Moving to 3D Computing

Essentially, all of our computing is based on binary code; one’s and zero’s. Whether you call them bits or bytes, everything is processed, stored and displayed as two-dimensional strings of data (bits/bytes).  Further, all encryption is also based on two-dimensional numbers, letters (Upper and Lower Case) and special characters (many of which as used differently in different operating systems).

There is something called vector processing that allows programs to begin to use the Z-Axis.

Here’s the thing; if you talk to a Physicist, they might tell you that there are eight different states of electrons in any  atom; even hydrogen. What are those states?  Two of them have zero  angular movement; they are static or “neutral.” That leaves three more pairs or six electrons that can all have different angular movements; up or down, to the left, or to the right. These three pairs represent the X-, Y- and Z-Axises.  These are the Vector Electrons. There is also the fact that each of these three pairs can be orbiting the nucleus of the atom in either the clockwise or counter-clockwise manner.

So… Why do we not have code that can run on a binary computer that will address all of these different states of electrons? What if, we can use outside force (Direct Current Electricity) to make different pairings of the four (4) pairs and/or the eight (8) individual electrons.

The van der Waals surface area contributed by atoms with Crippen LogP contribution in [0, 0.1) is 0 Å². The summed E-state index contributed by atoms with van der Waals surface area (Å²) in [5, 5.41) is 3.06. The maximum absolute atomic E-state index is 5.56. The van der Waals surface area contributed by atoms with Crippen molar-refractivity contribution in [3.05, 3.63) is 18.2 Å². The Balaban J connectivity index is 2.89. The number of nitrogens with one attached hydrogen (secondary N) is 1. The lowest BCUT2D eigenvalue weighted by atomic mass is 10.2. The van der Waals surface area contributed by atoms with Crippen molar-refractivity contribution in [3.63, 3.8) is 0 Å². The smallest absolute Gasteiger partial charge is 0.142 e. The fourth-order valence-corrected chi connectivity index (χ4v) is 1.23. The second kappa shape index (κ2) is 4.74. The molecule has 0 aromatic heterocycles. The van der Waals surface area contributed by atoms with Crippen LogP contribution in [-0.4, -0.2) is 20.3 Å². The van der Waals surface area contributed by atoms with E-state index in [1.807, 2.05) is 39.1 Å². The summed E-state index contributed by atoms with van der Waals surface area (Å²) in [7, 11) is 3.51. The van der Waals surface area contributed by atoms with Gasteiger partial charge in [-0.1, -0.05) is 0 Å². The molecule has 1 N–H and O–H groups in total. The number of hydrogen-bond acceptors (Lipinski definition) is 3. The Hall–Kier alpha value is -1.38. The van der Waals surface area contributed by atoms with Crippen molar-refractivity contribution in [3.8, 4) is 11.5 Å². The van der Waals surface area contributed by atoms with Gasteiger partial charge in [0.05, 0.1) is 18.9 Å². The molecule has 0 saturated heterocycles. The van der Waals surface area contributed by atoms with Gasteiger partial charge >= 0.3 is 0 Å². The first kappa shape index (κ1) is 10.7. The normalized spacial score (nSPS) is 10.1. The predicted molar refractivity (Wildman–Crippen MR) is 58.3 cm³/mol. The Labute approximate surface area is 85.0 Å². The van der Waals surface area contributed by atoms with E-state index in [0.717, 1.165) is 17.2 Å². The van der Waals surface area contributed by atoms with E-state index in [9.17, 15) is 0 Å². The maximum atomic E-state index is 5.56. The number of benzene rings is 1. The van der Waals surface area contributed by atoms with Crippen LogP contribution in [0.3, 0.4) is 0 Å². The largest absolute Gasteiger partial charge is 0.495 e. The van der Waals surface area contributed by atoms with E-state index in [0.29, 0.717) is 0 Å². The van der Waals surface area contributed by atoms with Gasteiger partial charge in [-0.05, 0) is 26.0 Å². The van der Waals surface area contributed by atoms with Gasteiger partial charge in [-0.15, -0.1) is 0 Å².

At a minimum, we can take a “neutral” electron and pair it up with any of the other six vector electrons to create a specific type of data storage. What happens when we add the second “neutral” electron into the mix? Does it read, write, or, perhaps, delete.  The same would apply to mixing and matching the six vector electrons with each other. Using this outside force, we can spin them up or down, or to the right or left. Maybe, we can encapsulate them and spin them to the right or left, when they are already spinning up or down. Maybe, we can encapsulate a “neutral” electron and spin it as well.  Maybe, we can pop them into a different orbit (temporarily). There are many new data states that are possible.  

Just maybe a Quantum Computer running Quebits or Qbits can operate on an existing x64 computer that used a 3-dimensional computing program described above. Do you think Entanglement and Superposiiton can be fit into the mix?

I say that Optical Computers are not necessary to doing Quantum Computing.


Leave a Reply

Your email address will not be published. Required fields are marked *

This site uses Akismet to reduce spam. Learn how your comment data is processed.